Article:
Poor old chardonnay. Few other white grapes have been such victims of fashion, buffeted by the whims of winemakers and popular taste. Back in the '80s chardonnay was all about buttery richness - remember Rosemount Roxburgh? Then, in the '90s, unwooded chardonnay was all the rage, and our bottle shop fridges were suddenly stacked with anaemic wines made from young vines.
In the noughties, the pendulum swung back to chardonnays with more complexity, thanks to more mature vineyards (older vines tend to produce grapes with more satisfying flavours) and more involved but restrained winemaking techniques such as lees stirring (agitating the sediment of spent yeast cells that lie on the bottom the barrel). Now, though, some are wondering whether the pendulum hasn't swung too far: the latest trend, especially in cooler places such as southern Victoria and the high country of NSW, is to pick grapes earlier (at, say 11 or 12 per cent potential alcohol) and make wines that winemakers may describe as "minerally" but some punters describe as "austere" or "tart".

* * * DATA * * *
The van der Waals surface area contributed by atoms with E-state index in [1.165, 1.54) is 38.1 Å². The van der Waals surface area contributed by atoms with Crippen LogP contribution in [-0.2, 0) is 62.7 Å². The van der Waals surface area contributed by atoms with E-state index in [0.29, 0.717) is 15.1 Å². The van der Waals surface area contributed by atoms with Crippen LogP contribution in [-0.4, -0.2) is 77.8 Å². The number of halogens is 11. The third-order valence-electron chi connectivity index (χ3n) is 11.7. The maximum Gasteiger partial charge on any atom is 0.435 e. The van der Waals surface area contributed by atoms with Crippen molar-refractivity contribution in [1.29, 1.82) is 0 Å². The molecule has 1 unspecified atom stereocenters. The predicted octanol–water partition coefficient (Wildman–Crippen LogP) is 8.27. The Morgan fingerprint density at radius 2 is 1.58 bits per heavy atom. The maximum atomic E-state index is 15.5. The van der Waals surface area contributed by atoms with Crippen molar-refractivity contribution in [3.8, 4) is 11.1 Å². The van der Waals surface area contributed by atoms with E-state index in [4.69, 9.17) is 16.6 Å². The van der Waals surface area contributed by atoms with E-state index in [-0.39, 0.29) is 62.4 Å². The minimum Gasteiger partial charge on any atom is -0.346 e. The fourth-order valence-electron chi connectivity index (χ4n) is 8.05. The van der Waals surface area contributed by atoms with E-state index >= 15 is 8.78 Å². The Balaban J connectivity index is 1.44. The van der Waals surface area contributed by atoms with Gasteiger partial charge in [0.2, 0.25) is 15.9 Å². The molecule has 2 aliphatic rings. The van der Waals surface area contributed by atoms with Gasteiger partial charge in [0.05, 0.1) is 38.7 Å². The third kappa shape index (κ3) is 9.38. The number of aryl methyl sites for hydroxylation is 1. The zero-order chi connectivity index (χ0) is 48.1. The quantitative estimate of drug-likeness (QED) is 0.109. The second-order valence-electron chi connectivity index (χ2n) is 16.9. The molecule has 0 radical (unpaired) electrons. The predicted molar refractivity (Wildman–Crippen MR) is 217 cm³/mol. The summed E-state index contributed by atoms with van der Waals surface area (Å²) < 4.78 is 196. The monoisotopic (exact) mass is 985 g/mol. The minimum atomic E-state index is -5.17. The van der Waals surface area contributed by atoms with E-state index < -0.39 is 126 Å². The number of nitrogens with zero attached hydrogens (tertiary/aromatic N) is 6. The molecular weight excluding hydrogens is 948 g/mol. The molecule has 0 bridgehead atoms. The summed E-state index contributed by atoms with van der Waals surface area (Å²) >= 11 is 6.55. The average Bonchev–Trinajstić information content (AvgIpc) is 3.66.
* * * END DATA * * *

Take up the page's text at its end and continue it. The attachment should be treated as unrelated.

The trick is to drink these leaner, modern styles of chardonnay with food that will bring out the wine's inherent depth of flavour. This salad - with the subtle oiliness of the trout and the lemony creaminess and herbal lift of the dressing - is just the kind of dish you need.
A salad of smoky trout, herbs and a creamy lemon dressing bring out all the complex flavours of a modern chardonnay.